“Trade Wars and Tightropes”

Geoffrey Steven, former managing editor of the Globe and Mail, writes a weekly column which he circulates to his personal distribution list and publishes in the Waterloo Region Record. His column entitled “Living with the fool next door; trade wars and tightropes,” published yesterday, says it all. With thanks to Geoffrey, I commend it to you and share it here:

Living with the fool next door: trade wars and tightropes

“Trade wars are good, and easy to win” – President Donald Trump, by tweet, 5:50 a.m. ET, March 2, 2018.

Excuse me, but Donald Trump is a fool – a blithering, dangerous fool.

This is the 21st century. Trade wars are never good. In today’s interdependent world, they may be impossible for any nation to win, even the United States, which is no longer the economic colossus that Trump, stuck in an isolationist time warp, believes it is.

As Washington Post columnist Paul Waldman put it on Friday, “You could survey a hundred economists – both liberal and conservative – and not one would tell you that “trade wars are good, and easy to win.”

On Thursday, Trump, who has the power to do so by executive order, announced he will impose tariffs of 25 per cent on imported steel and 10 per cent on aluminum. “The immediate beneficiaries will be the American steel and aluminum industries, while the victims will be . . . well, anyone who buys anything that’s made with steel or aluminum, which is pretty much everyone,” Waldman wrote.

The New York Times noted on Sunday that the American mills and smelters that would directly benefit from the new tariffs employ fewer than 200,000 workers, while the companies that would bear the burden of the higher prices the tariffs would bring – firms that manufacture everything from trucks to chicken coops – employ more than 6.5 million.

Trump’s tariffs, announced without warning, are not only bad economics, they are bad politics. They aim to please a corner of his base at the expense of much larger numbers of blue-collar workers in manufacturing.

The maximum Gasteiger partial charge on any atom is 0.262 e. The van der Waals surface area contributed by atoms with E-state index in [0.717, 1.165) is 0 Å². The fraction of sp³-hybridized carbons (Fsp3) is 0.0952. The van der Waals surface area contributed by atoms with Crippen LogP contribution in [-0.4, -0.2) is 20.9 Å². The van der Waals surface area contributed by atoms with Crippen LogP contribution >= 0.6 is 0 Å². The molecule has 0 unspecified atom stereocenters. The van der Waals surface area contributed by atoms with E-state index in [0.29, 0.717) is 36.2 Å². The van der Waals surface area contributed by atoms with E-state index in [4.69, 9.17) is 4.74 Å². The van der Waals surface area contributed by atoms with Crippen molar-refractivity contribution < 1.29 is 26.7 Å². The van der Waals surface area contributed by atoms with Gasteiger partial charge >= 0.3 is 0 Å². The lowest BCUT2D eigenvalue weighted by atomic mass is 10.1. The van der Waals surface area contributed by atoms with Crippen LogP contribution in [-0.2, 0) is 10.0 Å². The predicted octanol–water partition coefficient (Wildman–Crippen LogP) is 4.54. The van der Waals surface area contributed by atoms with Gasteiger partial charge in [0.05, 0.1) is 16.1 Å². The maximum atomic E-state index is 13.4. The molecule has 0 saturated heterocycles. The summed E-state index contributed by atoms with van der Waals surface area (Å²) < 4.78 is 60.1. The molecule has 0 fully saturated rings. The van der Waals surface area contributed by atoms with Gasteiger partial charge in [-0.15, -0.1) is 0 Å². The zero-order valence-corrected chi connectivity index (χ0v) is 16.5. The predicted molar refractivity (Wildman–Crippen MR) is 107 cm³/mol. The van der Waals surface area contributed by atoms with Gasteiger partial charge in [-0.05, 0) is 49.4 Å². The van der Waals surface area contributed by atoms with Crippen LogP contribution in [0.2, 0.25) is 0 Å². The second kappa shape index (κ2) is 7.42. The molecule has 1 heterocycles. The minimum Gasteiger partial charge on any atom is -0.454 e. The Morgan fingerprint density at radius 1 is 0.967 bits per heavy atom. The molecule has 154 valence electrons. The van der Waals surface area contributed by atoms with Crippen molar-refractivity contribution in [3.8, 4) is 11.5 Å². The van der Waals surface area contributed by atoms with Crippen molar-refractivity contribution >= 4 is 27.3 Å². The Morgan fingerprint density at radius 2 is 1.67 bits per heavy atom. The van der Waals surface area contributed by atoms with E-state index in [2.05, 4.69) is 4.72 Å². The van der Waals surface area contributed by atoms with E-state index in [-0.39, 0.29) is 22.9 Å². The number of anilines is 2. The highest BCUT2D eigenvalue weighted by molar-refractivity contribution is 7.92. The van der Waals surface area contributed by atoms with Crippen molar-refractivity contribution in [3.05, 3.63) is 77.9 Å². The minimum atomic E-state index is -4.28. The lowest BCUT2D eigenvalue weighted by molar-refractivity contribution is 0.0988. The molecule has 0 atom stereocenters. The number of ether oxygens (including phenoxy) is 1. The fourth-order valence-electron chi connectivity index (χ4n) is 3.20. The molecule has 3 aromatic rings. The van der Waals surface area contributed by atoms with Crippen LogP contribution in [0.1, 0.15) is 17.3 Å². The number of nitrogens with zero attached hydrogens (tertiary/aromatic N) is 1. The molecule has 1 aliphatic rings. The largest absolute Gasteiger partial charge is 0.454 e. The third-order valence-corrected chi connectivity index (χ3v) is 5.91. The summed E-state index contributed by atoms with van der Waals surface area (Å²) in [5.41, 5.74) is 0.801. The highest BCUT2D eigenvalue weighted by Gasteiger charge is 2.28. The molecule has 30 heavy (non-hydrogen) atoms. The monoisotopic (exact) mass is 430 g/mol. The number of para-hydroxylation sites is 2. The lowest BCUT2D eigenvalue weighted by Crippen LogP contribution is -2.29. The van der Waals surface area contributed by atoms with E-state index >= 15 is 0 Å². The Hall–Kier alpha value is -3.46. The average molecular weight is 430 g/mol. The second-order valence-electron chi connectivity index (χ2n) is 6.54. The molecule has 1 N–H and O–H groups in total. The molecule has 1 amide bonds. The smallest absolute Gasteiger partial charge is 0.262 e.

It may make no sense, but that does not matter. Some Trump analysts argue that he suffers from gelotophobia, the fear of being laughed at. He seems convinced that America’s trading partners, led by China, are laughing at the United States and, by extension, at him personally. China, which accounts for 65 per cent of the U.S. global trade deficit, is the primary enemy in the trade war.

After China, Canada is the United States’ largest trading partner. Trump, who betrays no comprehension of trade statistics, complains about a deficit with Canada. Yes, in terms of goods alone, the U.S. ran a deficit of US $18 billion in 2017. But when financial and other services are added to the ledger, the deficit becomes a surplus for the United States ($12.5 billion in 2016).

Justin Trudeau and his emissaries have been making this case in Washington and state capitals for months. They argue that Canada and the United States enjoy the world’s best balanced and mutually beneficial trading relationship. The object should be to strengthen it, not to tear it down, as by renouncing NAFTA or by raising new tariff walls. The governors get that and so do congressmen from states that trade with Canada.

For the moment, China is taking a cautious approach to Trump’s tariffs, downplaying the anticipated impact on Chinese exports. Beijing is waiting to see what happens next. Is Trump serious? Can he get his way? Or will he perhaps change his mind at dawn tomorrow?

Nothing is ever certain with the erratic Trump, but all available indicators suggest that, yes, he is serious. Yes, he can most likely get his way, unless members of his Republican party find the courage to stand up to him. But although he is not likely to change his mind on trade, he could be diverted in his next tweetstorm. Perhaps he will be so outraged by something at the Oscars that a trade war will be driven from his mind – until it returns.

Canada can hope so. Propinquity makes dealing with Trump especially difficult, and the fact that NAFTA is hanging in the balance adds urgency to the challenge. Trudeau needs to keep walking a tightrope – humoring the president while making it clear that Canada is not about to be bullied. The blithering fool next door is Canada’s problem, too.




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